< Earlier Kibitzing · PAGE 3 OF 3 ·
|Sep-14-06|| ||posoo: THIS....is a fantastic...FANTASTIC game of chess|
|Feb-19-07|| ||IMDONE4: Lasker was one of the few players that hardly rusted with age. He killed Euwe with the black pieces in his first serious tournament in 8 years, while in his 60s.|
|Apr-08-07|| ||sanyas: <THIS....is a fantastic...FANTASTIC game of chess>|
My thoughts exactly.
|Jun-13-07|| ||Peligroso Patzer: Another historically noteworthy (infamous) game between these opponents is: Lasker vs Euwe, 1936, which features an astonishing blunder (23. ... Ba5??) by then-World Champion Euwe.|
|Dec-17-07|| ||Ulhumbrus: One interesting point is that Lasker allows the advance e5 and does not try to prevent it by playing ..e5. Instead of 21 Qc2-e4, 21 Qc2-e2 keeps e4 free for the B.|
|Jan-03-08|| ||perfidious: <ulhumbrus> IMO, Lasker allowed White to play e5 because he believed, as I do, that opening the a2-g8 diagonal for the bishop and ceding f5 plus d5 were more troublesome than gaining d4, whose weakness is a long way from being exploited.|
|Mar-28-08|| ||wrap99: Is there something wrong with black taking the queen on move 32? I understand that there is then the check and discovered check but it seems like black ends up with a Q for a R and a Knight...|
|Mar-28-08|| ||mistreaver: I think that if black took the queen with 32 ... Rxe4 that white would play f7ch and then Nxe4ch when he would have positional advantage i guess|
|Mar-28-08|| ||keypusher: <wrap 99, mistreaver>|
32....Rxe4 33. gxf7+ Kg7 34. fxe8/N+ Rxe8 35. Rxe4 and White gets two pieces and a rook for the queen.
|Mar-29-08|| ||mistreaver: <keypusher> In your line white gets rook and a piece for a queen|
|Mar-29-08|| ||keypusher: <mistreaver> you are right; I can't count. I looked up Andrew Soltis' notes in his book <Why Lasker Matters>; he writes that 32....Rxe4 33. gxf7+ Kf8 34. fxe8/Q+ Kxe8 35. Nxe4 would have given White the advantage. So it looks like your original note was correct.|
|Jan-25-09|| ||nasmichael: Many thanks to CG for "Guess the Move", and Thanks also to "JoinTheArmy" for helping getting it here. After taking some time to work through this game, I can appreciate the depth of thought required to play a game at this level. Satisfyingly, I did ok--and as a fan of Lasker in particular, I could see some (I say, some) of what he was trying to accomplish with Black, and it gave me some things to think about in terms of controlling the board. |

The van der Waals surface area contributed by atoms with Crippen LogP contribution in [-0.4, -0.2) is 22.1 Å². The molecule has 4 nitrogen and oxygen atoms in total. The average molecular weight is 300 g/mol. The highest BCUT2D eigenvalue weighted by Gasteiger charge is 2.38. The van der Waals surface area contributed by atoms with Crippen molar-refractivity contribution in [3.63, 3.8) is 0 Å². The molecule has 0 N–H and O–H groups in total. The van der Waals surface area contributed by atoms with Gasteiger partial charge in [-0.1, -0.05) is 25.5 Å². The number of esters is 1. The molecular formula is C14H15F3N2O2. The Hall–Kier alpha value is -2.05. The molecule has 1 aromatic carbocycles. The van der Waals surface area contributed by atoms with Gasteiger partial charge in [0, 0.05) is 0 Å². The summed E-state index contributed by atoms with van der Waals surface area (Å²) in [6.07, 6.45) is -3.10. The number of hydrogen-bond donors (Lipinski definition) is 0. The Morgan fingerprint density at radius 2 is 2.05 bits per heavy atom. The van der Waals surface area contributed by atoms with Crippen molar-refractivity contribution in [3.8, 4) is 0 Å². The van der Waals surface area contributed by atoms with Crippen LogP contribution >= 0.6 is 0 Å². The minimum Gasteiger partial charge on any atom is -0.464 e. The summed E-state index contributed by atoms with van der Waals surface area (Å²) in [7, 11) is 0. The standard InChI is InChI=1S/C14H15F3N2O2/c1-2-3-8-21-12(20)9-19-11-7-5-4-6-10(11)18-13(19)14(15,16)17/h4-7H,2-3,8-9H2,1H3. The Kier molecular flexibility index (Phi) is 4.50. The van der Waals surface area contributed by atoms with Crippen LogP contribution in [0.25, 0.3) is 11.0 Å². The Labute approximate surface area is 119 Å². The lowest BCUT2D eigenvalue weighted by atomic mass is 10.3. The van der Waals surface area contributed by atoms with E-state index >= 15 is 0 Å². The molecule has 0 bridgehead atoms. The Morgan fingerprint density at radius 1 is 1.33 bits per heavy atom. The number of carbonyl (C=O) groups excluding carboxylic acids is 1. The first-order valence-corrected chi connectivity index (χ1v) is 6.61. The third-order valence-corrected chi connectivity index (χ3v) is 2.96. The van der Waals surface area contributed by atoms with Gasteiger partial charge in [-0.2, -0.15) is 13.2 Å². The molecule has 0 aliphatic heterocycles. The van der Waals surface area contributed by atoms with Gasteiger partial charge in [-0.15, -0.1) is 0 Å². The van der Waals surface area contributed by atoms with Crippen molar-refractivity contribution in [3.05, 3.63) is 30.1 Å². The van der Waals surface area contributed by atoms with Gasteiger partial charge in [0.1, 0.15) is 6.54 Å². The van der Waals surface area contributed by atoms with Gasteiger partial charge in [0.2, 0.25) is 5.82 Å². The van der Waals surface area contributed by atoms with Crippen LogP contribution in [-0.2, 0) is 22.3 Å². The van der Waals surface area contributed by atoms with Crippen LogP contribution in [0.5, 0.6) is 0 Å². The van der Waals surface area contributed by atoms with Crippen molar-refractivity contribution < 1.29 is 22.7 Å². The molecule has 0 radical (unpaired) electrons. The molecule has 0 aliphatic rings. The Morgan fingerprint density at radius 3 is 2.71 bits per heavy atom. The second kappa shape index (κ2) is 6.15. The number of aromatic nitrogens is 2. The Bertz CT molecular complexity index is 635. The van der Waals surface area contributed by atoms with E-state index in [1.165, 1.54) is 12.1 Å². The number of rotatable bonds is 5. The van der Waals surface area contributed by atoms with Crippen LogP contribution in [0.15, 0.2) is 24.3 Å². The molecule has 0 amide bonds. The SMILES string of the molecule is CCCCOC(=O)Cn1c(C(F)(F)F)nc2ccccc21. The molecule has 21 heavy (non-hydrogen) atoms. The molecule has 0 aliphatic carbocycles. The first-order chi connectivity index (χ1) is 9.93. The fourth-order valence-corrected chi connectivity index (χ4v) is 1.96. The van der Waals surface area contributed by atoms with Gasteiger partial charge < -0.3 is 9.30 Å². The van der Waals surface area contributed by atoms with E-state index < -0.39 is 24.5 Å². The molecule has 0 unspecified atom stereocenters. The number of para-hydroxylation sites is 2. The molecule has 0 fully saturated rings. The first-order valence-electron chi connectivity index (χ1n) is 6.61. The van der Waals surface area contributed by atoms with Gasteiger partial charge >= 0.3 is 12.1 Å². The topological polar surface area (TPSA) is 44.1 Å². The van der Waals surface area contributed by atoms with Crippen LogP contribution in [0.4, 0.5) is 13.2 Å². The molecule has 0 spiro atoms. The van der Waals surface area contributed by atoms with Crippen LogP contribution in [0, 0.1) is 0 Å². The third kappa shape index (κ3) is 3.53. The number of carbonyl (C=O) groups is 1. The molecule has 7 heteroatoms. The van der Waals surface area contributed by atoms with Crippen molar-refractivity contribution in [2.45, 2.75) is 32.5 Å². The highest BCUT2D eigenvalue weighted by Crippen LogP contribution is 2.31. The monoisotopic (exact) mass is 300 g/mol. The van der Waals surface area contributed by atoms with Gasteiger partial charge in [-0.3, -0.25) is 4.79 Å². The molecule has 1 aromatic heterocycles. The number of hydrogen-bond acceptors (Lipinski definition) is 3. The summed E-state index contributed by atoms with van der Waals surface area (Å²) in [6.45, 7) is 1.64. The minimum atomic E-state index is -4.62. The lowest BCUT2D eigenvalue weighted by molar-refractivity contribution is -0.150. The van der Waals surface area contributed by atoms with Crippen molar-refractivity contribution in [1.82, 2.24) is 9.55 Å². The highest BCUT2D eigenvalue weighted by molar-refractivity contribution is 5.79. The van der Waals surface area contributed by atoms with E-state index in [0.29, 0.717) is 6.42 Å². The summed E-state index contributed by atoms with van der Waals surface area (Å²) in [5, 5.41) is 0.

An exercise well -worth doing, for any level player.
|Jan-06-10|| ||ZZer: One interesting point in this game is that both players try a Queen sacrifice. The one who accepts the sacrifice is defeated in the end...|
|Jan-06-10|| ||laskereshevsky: Ilyin-Zhenevsky vs Lasker, 1925|
Another famous case of Lasker defy his opponent to accept the change of the Queen 4 a Rook, a piece, and a Pawn....
Definetly, Emmanuel full knowledged how to handle this unbalanced forces set-up.
|Jan-06-10|| ||Boomie: Can it be overemphasized that Lasker was 66 when he played this game? If he hadn't taken so much time off from the game, would anyone have challenged him for best ever?|
Anyhoo, this position after 41...Nd3 is certainly memorable.
click for larger view
|Jan-06-10|| ||I play the Fred: Well, sure it's amazing, but one can easily make a player's advanced age the one and only point of discussion.|
A 66-year old man wins a great game and it's, "Wow, and he did that despite being 66!"
A 66-year old man loses in terrible fashion and it's, "Well, jeez, give him a break, he was 66 after all!"
The way I tend to look at it is that players like Lasker, Smyslov, and Korchnoi (and Bronstein IMO) were so strong in their youth they could still play top-notch chess at advanced ages. Not to take anything away from a great game by a 66 year old, but it's Lasker.
Now a truly remarkable story would be some ordinary-in-his-youth GM (I'll just throw out the name John van der Wiel, no offense intended) became a top 20 or greater player after turning 50. It would overturn the apple cart of our age-based expectations while giving us all hope to improve.
|Feb-06-11|| ||Everett: Well, Smyslov was in the top 20 throughout his 50's, and top 10 for a few years in his early 60's.|
Kochnoi, for his part, didn't drop out of the top 20 until 1990, when he was just nearing 60. Pretty amazing!
|Sep-05-11|| ||perfidious: <Fred>, <Everett> It comes down to understanding the game; while the ability to calculate variations decreases as one ages, experience and judgment, particularly in positional setups, still count for something.|
<Fred>, even on a humbler level, after being 2300 USCF in the 1980s, if I were to return to the game, I'm realistic enough to acknowledge that there's no chance of becoming an IM or GM, much less top 20, at the ripe old age of 51, so I'll leave that to the youngsters.
|Jul-31-12|| ||andyatchess: Agreed <Boomie>, definitely memorable|
|Oct-11-13|| ||SmokyRic3: (!)i need to go over this game again (!)|
|May-14-14|| ||FSR: <Boomie: Can it be overemphasized that Lasker was 66 when he played this game?>|
More like 65 1/2, but amazing, no question. This was his first serious game in nine years. Even more amazing is his performance a year later at Moscow (1935).
<If he hadn't taken so much time off from the game, would anyone have challenged him for best ever?>
|Jun-22-14|| ||SpiritedReposte: That last move ...Rd8 is like a bolt locking a door or the final nail in a coffin.|
|Dec-25-14|| ||TheFocus: Lasker finished in 5th place at the Zurich tournament held in Zurich, Switzerland with a score of +9=2-4. |
This round 1, July 14, 1934.
|Jun-05-15|| ||A.T PhoneHome: 49...Rg5, followed by 50...Rd8 is a whiplash by Dr. Lasker. Just brilliant!|
|Jun-06-15|| ||Howard: This game is fully annotated in How to Defend in Chess, by the recently-deceased Colin Crouch.|
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